There is no better time to view and review Munich (2005) by Steven Spielberg – a two-hour-thriller that depicts Israeli retaliation of the Munich Massacre of 1972. As the world watches on while Israel and Hamas exchange rockets, peace is further away from Gaza than ever. An age-old tragedy is staging daily: blood spilt, children murdered, morality abandoned – all in the name of statehood. After all, it seems nothing much has changed since 1972.
The story begins by heart-pounding scenes of the Massacre, where eleven Israeli Olympians were hunted, kidnapped and murdered by Black September terrorists. Carefully treading the line between historical authenticity and fiction, Spielberg based this masterpiece on Vengeance: The True Story of an Israeli Counter-Terrorist Team, a book by journalist George Jonas that documents Operation Wrath of God, the assassination programme approved by then Israeli Prime Minister Golda Meir (Lynn Cohen) in response to the tragedy in Munich. The Mossad squad led by Avner Avner (Eric Bana) raced across and beyond Europe to settle the score. One by one, the Israelis located, encircled, and murdered perpetrators of the Massacre.
The mysterious French family
While Operation Wrath of God truly took place, Spielberg decorated history with fictional spins. For instance, the secretive French family, who provided the hit list to Mossad and profited from doing so, was crafted out of thin air. Yet it was Papa (Michael Lonsdale) – the head of the household, and Louis (Mathieu Amalric) – Papa’s son and right hand man (often jealous of his father’s affection for Avner), who gifted this film with a geist of its own. Time and again, Avner was warned that the family ‘don’t work for government’ and repercussions would follow if Avner lied to his service provider regarding the use of the hit list (which he did). But the Bana’s character was blinded from the reasoning behind this policy until he was introduced to mysterious Papa.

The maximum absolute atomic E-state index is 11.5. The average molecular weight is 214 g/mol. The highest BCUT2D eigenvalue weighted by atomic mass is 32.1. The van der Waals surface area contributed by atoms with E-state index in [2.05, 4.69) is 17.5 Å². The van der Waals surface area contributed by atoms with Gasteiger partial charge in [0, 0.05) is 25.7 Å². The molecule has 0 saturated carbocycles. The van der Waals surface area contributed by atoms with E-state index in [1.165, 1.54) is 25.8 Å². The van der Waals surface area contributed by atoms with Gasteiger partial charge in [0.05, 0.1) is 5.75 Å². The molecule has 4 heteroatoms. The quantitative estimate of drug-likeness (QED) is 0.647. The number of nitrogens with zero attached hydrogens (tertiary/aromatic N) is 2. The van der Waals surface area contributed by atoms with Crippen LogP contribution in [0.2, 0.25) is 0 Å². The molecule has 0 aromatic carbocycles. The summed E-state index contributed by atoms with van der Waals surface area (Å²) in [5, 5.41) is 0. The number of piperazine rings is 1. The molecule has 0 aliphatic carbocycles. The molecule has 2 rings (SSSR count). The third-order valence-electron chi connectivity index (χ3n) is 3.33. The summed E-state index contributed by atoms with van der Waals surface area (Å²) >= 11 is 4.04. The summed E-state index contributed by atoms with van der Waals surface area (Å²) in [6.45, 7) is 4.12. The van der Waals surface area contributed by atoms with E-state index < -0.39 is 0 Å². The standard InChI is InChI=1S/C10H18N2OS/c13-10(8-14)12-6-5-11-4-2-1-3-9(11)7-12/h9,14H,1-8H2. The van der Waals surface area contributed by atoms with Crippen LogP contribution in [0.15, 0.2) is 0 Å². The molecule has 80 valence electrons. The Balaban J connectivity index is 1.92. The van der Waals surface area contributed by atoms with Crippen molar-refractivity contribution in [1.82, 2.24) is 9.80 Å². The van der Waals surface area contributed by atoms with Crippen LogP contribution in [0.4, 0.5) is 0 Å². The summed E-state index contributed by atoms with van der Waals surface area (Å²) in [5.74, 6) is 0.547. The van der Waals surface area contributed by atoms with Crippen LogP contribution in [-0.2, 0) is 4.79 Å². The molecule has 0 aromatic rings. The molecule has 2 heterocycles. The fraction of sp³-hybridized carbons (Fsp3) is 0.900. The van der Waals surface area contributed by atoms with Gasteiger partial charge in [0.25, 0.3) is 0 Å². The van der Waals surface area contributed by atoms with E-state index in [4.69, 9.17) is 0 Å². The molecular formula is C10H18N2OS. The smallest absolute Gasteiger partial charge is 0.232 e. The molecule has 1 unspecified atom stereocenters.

Invited to their family home in France for dinner, Avner was welcomed with warmth instead of vice, despite his exposed identity. ‘You did what you did because you had to feed your family,’ said Papa, with a sense of understanding. The family dinner was set in the family’s alluringly beautiful garden, in golden summer sunlight, composing a heavenly picture compared to the hellish images of the butchering in Beirut that preceded this segment. There is a strong Judea-Christian overtone to Spielberg’s direction, which separates Papa’s kingdom from the battlefields on earth, and emphasises the importance of ‘family’ – the rights and responsibilities of family members. Papa drew sharp distinction between his family and guests, and demonstrated this by his sentimental remarks to Avner. “You could be my son,” Papa whispered, as Avner was ready to depart. “But you’re not. Remember that. We do business. But we aren’t family.”
Because blood runs thicker than water
Blood runs thicker than water. That is Munich’s message, but it is not created by Spielberg. As magnificent as the master of cinemas is, this is the ubiquitous theme behind all forms of identity politics in human history. Family, home, statehood – Israelis and Palestinians alike unite their supporters and rally their troops by the association of ‘blood’, that a nation is a family, and to enjoy the privilege of statehood is not dissimilar to having a home.